"I am really amazed. I didn't know it would get this big, but I am so glad. It shows the support of the community. It shows we won't tolerate this," Kandis Workman, who organized the vigil, said.

Spokane Valley Councilman receives municipal leadership certificate

Spokane Valley Councilman receives municipal leadership certificate

From the City of Spokane Valley:

Spokane Valley Councilmember Arne Woodard has received a Certificate of Municipal Leadership from the Association of Washington Cities.

To earn the certification, Woodard completed more than 30 hours of training designed to enhance elected officials' skills in municipal excellence, including sessions in budgeting, land use planning, personnel, safety and leadership.

Woodard, who holds Council Position 3, was elected to serve a four year term from 2012 through 2015.

AWC is a private, non-profit, non-partisan corporation that represents Washington's cities and towns before the state legislature, the state executive branch, and regulatory agencies with a goal of creating and maintaining livable cities and towns throughout the state. While membership is voluntary, AWC maintains 100 percent participation by Washington's 281 cities and towns.

Sixth grader uses birthday wish to help others

Sixth grader uses birthday wish to help others

Video games, action figures and Nerf guns are all things that can be found at the top of a 10-year-old boy's birthday wish list. Chase Loney will turn 11 on August 27th, and this year instead of toys he is asking people to donate shoes for kids in need.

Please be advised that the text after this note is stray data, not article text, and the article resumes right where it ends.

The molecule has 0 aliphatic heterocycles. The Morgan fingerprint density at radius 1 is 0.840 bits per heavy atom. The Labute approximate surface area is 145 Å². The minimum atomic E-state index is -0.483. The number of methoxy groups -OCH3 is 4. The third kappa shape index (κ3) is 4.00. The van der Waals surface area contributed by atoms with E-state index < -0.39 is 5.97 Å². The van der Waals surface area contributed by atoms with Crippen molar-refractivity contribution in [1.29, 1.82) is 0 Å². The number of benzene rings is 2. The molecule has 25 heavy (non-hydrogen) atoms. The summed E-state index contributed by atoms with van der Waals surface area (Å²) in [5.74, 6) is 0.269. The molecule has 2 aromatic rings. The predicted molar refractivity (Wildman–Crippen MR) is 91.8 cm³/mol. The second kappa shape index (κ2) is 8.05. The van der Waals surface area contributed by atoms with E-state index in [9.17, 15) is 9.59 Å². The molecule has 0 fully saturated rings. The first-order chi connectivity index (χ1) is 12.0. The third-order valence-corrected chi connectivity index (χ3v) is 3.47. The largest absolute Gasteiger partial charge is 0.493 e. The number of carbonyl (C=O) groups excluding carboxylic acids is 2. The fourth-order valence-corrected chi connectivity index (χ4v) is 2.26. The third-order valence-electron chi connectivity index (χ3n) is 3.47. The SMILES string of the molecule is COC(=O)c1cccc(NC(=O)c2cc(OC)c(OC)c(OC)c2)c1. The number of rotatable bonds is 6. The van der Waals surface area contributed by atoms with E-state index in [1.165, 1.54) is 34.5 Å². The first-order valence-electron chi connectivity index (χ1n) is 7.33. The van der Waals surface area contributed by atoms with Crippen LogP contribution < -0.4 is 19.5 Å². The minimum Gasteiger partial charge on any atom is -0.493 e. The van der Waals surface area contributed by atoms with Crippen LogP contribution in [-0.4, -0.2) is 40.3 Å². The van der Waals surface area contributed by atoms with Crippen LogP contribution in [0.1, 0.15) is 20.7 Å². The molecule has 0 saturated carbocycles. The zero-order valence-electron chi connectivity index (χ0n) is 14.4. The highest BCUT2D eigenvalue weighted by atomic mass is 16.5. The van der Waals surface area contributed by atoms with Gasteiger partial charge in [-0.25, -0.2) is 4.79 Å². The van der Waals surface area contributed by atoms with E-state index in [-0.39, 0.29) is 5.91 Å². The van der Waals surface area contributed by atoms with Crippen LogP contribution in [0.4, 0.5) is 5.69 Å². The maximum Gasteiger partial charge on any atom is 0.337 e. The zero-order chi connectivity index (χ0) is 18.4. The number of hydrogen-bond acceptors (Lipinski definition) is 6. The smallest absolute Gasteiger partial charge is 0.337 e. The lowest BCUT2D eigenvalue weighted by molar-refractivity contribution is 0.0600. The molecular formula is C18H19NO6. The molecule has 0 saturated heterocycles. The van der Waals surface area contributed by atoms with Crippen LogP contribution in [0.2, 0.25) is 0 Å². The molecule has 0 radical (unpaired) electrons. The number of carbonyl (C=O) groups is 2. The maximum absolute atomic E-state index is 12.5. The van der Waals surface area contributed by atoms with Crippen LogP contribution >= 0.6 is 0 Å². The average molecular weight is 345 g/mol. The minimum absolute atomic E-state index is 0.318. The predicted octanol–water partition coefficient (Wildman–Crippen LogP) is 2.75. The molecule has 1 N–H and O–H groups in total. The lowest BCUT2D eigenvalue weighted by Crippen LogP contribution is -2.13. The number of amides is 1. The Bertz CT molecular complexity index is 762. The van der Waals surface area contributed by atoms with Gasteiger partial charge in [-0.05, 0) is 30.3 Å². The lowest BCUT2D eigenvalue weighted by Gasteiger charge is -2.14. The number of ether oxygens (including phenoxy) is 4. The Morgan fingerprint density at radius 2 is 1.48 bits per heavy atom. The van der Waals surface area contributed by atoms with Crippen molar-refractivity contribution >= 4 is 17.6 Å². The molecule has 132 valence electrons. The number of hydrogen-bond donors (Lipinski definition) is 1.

When Chase's mom asked him what he wanted for his upcoming birthday he asked for two things: The new Halo game, and to help disadvantaged kids get shoes for the upcoming school year.


“I wanted to do something for everybody else and not for me,” says Chase. “I know that some of the people don't have what I have.”


Chase's mom, Michelle Sorensen, put an ad on Craigslist on August 1st explaining her son's special birthday wish, and over the last two weeks the shoes have been pouring in. As of Tuesday morning Chase had received 141 pairs of birthday shoes, and during our interview his uncle brought home two more bags of shoe donations.

The Ponderosa neighborhood gets its own magazine

The Ponderosa neighborhood gets its own magazine

Life in the Ponderosa neighborhood is now on glossy pages and delivered in the mail.  The magazine "Ponderosa Life" is the work of n2 Publishing, and here, locally, the man behind it, is Aaron Love.  Aaron lives in Ponderosa with his wife and 4 kids, and holds the title “Area Director of Ponderosa Life”.

The magazine features the people who live in the neighborhood. Adults and children are encouraged to submit their own pictures, essays, even recipes. The first 2 issues each included a section called “Ask the Shock”, in which Horizon Middle School students interviewed a Spokane Shock player. There is also a page dedicated to the Athlete of the Month (the second issue featured a Special Olympian), people Making a Difference, and a section for area events.